One of the students in our Department of Peace and Conflict Studies BA Program is working as a volunteer in our partner organization “Never Again Rwanda (NAR)” ( He took up the desire of different of his fellow volunteers to have an introduction to Nonviolent Communication (NVC). In a team with two CRASPD staff, we held a one day introductory on NVC in March with those volunteers, and in August, we continued with a second day where we discussed the key distinctions between observation and interpretation, feeling and thought, need and strategy and request and demand. We also worked on the option of connecting with someone who gives us a tough/violent message by empathically listening to him/her.

Trauma First Aid Refresher Training Conducted with
Mental Health Advisors trained in 2017 and 2018

In 2017 and 2018, 28 students from different faculties of PIASS have been trained as Trauma First Aiders/ Mental Health Advisors by CRASPD in collaboration with PIASS Peace Club to support people in emotional crisis after violent incidents and in commemoration events. We worked with local trauma counseling trainers and clinical psychologists who introduced basic concepts of trauma and healing as well as different methods of psychosocial support. In practice sessions, participants learnt to apply different techniques and exercises to support persons in emotional turmoil, under their supervision.

CRASPD, with support of the Japan Baptist Convention, organized a Trauma First Aid Refresher Training end of April 2019, for those trained Mental Health Advisors to renew and deepen what they learnt in their prior training. By strengthening their skills and confidence to help themselves and other people in situations of emotional crisis, we would like to contribute to a constructive way to deal with consequences of violence-induced traumatization in communities.

Mental Health Advisors who had been trained in Trauma First Aid in 2017 and 2018 joined the refresher training and,  in teams under supervision of our trainer and clinic psychologist Therese Uwitonze from MHDF (Mental Health Dignity Foundation) served as Mental Health Advisors during the PIASS Commemoration, in the commemoration with Umucyo Nyanza and in other events during the 2019 commemoration period,

Strategic Planning Workshop of CRASPD for the Cooperation of PIASS and GIZ CPS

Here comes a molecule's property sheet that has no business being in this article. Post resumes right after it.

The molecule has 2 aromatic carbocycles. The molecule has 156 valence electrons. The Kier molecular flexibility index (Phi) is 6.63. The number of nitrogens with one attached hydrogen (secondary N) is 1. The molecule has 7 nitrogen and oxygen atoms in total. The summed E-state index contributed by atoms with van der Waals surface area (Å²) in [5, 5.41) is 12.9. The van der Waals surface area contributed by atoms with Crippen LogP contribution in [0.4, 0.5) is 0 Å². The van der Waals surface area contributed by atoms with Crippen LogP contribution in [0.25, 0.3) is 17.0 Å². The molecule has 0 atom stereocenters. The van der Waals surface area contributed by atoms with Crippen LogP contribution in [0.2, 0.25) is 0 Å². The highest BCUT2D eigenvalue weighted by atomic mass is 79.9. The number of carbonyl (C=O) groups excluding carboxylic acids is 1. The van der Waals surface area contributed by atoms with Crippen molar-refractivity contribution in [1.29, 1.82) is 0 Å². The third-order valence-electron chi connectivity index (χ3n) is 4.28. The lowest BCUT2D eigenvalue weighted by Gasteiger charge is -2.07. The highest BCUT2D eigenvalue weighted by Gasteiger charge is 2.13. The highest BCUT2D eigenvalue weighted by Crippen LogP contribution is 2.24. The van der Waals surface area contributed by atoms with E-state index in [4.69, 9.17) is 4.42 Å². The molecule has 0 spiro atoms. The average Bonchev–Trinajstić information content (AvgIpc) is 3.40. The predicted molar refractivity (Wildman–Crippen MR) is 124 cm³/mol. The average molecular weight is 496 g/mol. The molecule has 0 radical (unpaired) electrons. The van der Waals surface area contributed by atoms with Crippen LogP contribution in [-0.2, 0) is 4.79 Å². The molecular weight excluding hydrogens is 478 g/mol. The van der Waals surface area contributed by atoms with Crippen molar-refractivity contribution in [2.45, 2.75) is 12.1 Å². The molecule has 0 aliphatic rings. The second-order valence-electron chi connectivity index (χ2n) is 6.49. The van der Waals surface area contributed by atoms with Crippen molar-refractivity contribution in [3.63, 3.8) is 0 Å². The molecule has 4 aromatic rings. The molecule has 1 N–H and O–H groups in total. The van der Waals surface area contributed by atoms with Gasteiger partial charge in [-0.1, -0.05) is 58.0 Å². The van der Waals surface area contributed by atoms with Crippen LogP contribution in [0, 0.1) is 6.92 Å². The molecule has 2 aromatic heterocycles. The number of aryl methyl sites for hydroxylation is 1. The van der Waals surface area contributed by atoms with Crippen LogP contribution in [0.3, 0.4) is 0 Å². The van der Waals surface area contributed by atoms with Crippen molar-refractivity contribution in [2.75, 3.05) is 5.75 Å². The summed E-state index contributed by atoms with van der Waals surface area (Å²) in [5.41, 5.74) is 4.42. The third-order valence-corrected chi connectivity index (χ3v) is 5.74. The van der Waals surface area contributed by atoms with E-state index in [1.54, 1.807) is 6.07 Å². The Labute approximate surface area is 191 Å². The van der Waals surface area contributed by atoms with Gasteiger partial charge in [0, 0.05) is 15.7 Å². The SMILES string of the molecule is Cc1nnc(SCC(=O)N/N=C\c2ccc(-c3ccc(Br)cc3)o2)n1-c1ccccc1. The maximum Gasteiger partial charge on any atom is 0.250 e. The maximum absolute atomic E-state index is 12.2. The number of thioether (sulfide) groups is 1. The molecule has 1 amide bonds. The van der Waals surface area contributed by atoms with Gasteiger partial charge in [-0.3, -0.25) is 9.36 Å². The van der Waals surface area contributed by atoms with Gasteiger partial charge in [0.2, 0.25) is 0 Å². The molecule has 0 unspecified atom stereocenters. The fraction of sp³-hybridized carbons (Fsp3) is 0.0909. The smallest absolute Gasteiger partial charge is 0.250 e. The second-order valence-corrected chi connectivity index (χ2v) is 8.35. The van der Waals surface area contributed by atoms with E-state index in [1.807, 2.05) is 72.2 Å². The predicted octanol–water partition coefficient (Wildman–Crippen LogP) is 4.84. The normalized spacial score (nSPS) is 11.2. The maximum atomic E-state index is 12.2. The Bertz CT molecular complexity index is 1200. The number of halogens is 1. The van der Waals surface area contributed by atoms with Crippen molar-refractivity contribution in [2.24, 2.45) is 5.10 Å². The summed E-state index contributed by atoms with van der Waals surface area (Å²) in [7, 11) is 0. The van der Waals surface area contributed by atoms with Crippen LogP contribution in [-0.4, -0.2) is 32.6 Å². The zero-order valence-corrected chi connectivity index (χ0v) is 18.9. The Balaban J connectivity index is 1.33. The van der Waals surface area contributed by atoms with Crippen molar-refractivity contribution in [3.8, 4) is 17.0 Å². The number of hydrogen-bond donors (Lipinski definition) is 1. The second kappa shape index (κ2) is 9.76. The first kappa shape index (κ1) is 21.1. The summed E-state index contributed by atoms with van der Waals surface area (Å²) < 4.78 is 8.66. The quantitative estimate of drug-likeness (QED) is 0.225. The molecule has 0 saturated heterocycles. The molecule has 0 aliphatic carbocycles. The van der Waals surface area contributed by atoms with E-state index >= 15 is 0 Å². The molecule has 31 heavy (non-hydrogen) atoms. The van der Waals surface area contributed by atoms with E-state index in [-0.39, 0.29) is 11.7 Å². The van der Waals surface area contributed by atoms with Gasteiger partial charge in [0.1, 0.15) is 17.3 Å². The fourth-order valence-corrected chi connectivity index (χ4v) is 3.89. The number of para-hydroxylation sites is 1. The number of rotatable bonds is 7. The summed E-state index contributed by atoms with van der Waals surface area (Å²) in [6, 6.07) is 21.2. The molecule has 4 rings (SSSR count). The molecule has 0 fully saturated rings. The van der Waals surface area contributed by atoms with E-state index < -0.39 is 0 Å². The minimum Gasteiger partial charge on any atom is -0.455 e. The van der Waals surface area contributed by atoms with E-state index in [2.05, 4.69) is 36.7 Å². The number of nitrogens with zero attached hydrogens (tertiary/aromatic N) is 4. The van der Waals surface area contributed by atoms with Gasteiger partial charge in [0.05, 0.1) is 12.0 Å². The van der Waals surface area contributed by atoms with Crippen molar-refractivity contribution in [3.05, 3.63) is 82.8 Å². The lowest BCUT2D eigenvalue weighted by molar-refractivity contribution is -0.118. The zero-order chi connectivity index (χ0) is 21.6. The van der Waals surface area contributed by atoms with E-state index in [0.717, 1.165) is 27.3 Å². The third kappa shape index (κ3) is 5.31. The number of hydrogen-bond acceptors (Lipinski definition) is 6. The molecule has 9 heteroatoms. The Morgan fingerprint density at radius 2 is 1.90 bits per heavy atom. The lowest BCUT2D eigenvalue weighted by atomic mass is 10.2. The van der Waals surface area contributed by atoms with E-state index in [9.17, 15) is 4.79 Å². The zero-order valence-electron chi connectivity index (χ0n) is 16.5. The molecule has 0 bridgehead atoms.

The workshop had an objective of agreeing on the continuation of the cooperation of the Civil Peace Service (CPS) of GIZ (German Development Cooperation) with PIASS through the Center for Research and Action towards Sustainable Peace and Development (CRASPD). The workshop took place at Centre d’Accueil Ste Scholastique at Sovu in Huye District, for 2 days on March 25 – 26, 2019.


The Deputy Vice Chancellor of PIASS, members of the Faculty and a volunteer serving at CRASPD under the program of Young Adults in Global Mission (YAGM) of the US Lutheran Church were in attendance, as well as the Coordinator of the GIZ Civil Peace Service Program Rwanda – Burundi – Eastern DRC.  The workshop was facilitated by Esther Tidjani, International Peace Advisor who is the assigned expert for organizational development in the regional program of GIZ Civil Peace Service.

In the workshop, the participants reviewed the cooperation between PIASS and GIZ CPS, its history, achievements, challenges and lessons learnt. They then identified the priorities of CRASPD in 2019 around three aspects: networking, joint research and community outreach.

workGr_pic_1Then, they looked at the outcomes of the regional program of GIZ CPS and identified possibilities of future cooperation. By the end of the workshop, three objectives were formulated for the cooperation of PIASS/ CRASPD with GIZ CPS in the period between 2019 and 2022 as follow:

1) Research-informed knowledge useful for peace and development policy makers and practitioners is generated and shared, 2) Peace-building actors in the region have increased sustainable initiatives and collaboration (capacity development and networking as means on how to achieve it), and 3) Peace-building practitioners and communities have access to a training and resource center in the region.

Film Screening SWEET DREAMS on International Women’s Dayimg_2099.jpg

On the occasion of International Women’s Day, CRASPD, in cooperation with the PIASS Peace Club, showed the film “SWEET DREAMS” telling the amazing story of women who mustered courage and creativity to combine their journey of reconciliation with innovative entrepreneurship. A great audience split into groups using creative methods to show the main ideas of the film by drawings and drama, as well as narration. Funds were collected to support the continuation of the work of the women’s cooperative. WomensDayFilmScreening